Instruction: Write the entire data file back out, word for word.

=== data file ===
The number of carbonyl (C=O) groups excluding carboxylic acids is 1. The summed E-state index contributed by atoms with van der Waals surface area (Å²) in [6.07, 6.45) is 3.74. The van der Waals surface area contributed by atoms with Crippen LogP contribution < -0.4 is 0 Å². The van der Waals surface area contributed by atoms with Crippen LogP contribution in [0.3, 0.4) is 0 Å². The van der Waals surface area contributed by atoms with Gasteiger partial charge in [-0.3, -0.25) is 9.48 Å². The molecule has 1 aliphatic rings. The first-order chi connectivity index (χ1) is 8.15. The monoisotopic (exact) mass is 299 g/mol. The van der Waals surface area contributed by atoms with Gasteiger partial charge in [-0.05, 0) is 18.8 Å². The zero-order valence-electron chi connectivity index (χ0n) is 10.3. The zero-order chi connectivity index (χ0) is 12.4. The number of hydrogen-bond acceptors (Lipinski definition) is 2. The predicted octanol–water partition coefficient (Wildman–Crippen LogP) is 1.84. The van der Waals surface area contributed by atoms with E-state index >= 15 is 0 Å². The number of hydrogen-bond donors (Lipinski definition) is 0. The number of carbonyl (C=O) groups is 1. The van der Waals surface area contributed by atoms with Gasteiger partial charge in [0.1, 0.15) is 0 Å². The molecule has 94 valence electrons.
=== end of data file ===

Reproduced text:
The number of carbonyl (C=O) groups excluding carboxylic acids is 1. The summed E-state index contributed by atoms with van der Waals surface area (Å²) in [6.07, 6.45) is 3.74. The van der Waals surface area contributed by atoms with Crippen LogP contribution < -0.4 is 0 Å². The van der Waals surface area contributed by atoms with Crippen LogP contribution in [0.3, 0.4) is 0 Å². The van der Waals surface area contributed by atoms with Gasteiger partial charge in [-0.3, -0.25) is 9.48 Å². The molecule has 1 aliphatic rings. The first-order chi connectivity index (χ1) is 8.15. The monoisotopic (exact) mass is 299 g/mol. The van der Waals surface area contributed by atoms with Gasteiger partial charge in [-0.05, 0) is 18.8 Å². The zero-order valence-electron chi connectivity index (χ0n) is 10.3. The zero-order chi connectivity index (χ0) is 12.4. The number of hydrogen-bond acceptors (Lipinski definition) is 2. The predicted octanol–water partition coefficient (Wildman–Crippen LogP) is 1.84. The van der Waals surface area contributed by atoms with E-state index >= 15 is 0 Å². The number of hydrogen-bond donors (Lipinski definition) is 0. The number of carbonyl (C=O) groups is 1. The van der Waals surface area contributed by atoms with Gasteiger partial charge in [0.1, 0.15) is 0 Å². The molecule has 94 valence electrons.